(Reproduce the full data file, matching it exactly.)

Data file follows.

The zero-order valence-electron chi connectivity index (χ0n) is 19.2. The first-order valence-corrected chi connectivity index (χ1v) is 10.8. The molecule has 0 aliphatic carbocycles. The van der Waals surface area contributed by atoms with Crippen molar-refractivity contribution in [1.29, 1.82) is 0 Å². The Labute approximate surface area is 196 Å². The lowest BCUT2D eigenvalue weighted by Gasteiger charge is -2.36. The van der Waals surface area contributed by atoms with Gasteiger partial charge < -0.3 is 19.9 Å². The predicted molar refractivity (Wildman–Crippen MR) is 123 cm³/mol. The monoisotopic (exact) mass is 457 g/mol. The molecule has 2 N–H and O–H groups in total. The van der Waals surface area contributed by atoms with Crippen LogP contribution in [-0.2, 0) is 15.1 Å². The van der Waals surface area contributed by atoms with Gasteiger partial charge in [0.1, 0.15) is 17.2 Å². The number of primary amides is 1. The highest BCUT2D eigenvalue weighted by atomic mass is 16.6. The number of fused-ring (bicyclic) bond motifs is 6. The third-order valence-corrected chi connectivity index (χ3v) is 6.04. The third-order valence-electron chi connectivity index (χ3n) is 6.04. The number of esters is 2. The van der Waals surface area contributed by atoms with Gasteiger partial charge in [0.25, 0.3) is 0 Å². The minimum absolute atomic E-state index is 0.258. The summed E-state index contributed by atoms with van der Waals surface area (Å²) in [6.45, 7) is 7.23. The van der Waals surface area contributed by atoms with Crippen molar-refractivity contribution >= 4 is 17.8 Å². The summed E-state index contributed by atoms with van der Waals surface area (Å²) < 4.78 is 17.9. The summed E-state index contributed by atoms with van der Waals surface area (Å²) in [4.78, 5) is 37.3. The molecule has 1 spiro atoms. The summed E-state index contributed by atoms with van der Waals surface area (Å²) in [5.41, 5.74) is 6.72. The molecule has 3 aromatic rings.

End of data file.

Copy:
The zero-order valence-electron chi connectivity index (χ0n) is 19.2. The first-order valence-corrected chi connectivity index (χ1v) is 10.8. The molecule has 0 aliphatic carbocycles. The van der Waals surface area contributed by atoms with Crippen molar-refractivity contribution in [1.29, 1.82) is 0 Å². The Labute approximate surface area is 196 Å². The lowest BCUT2D eigenvalue weighted by Gasteiger charge is -2.36. The van der Waals surface area contributed by atoms with Gasteiger partial charge < -0.3 is 19.9 Å². The predicted molar refractivity (Wildman–Crippen MR) is 123 cm³/mol. The monoisotopic (exact) mass is 457 g/mol. The molecule has 2 N–H and O–H groups in total. The van der Waals surface area contributed by atoms with Crippen LogP contribution in [-0.2, 0) is 15.1 Å². The van der Waals surface area contributed by atoms with Gasteiger partial charge in [0.1, 0.15) is 17.2 Å². The number of primary amides is 1. The highest BCUT2D eigenvalue weighted by atomic mass is 16.6. The number of fused-ring (bicyclic) bond motifs is 6. The third-order valence-corrected chi connectivity index (χ3v) is 6.04. The third-order valence-electron chi connectivity index (χ3n) is 6.04. The number of esters is 2. The van der Waals surface area contributed by atoms with Gasteiger partial charge in [0.25, 0.3) is 0 Å². The minimum absolute atomic E-state index is 0.258. The summed E-state index contributed by atoms with van der Waals surface area (Å²) in [6.45, 7) is 7.23. The van der Waals surface area contributed by atoms with Crippen molar-refractivity contribution >= 4 is 17.8 Å². The summed E-state index contributed by atoms with van der Waals surface area (Å²) < 4.78 is 17.9. The summed E-state index contributed by atoms with van der Waals surface area (Å²) in [4.78, 5) is 37.3. The molecule has 1 spiro atoms. The summed E-state index contributed by atoms with van der Waals surface area (Å²) in [5.41, 5.74) is 6.72. The molecule has 3 aromatic rings.